In 1951, my parents were given the opportunity to adopt a baby girl (me). One month after my birth, they drove to Kansas City to pick me up. As you can see, I was skinny, very red and hairy. My eyes appeared oversized, much too big for my face.
The state of Missouri has finally changed their laws on Sealed Adoption Records. If both biological parents are dead (and you can prove it), you can petition the Court to receive a copy of your adoption file. (I have written more on this subject in earlier posts)
I finally received a very thick manila envelope of paperwork from the Circuit Court of Jackson County. Inside were pychological evaluations of my parents, letters of reference, copies of receipts, etc.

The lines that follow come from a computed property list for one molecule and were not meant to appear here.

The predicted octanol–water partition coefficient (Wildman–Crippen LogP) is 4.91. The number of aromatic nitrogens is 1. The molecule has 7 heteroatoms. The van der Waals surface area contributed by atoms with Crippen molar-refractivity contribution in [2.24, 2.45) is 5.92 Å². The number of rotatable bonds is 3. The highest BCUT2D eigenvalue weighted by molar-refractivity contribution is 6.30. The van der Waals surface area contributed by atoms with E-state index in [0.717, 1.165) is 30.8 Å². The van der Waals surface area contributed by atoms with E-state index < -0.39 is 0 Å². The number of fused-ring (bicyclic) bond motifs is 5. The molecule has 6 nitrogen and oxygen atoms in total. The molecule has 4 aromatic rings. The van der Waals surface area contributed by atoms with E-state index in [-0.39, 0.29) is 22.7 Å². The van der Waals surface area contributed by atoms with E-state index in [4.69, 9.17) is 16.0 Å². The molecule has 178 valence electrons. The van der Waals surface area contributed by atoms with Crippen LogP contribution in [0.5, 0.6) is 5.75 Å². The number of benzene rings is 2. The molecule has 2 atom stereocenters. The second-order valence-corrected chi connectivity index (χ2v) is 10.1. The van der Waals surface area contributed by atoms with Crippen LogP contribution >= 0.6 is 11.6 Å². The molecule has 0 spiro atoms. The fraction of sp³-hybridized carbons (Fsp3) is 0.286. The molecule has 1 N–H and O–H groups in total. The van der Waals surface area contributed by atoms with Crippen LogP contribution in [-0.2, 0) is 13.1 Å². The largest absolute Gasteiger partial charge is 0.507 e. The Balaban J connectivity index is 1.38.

Luckily for me, Mom didn’t see me through other people’s eyes. If she had known what the home visitor had written, that I was not pretty and not precocious, she would have driven to Kansas City and kicked her in the butt! Once they got us, Mom and Dad were the most loyal parents ever.
Below is copied from a letter that Mom wrote to the social worker in Kansas City. (a copy of her letter was in my big manila evelope)
Her hair is very dark for a tiny baby and her head is beautifully shaped. I have seen pretty babies, but none as pretty as Jan. Now, if we can just teach her all the things that must go with her being so beautiful.
I wish our pictures truly could show you how sweet our baby is, but some day we will be in Kansas City and we will bring her to see you.
Thanks Mom and Dad! R.I.P.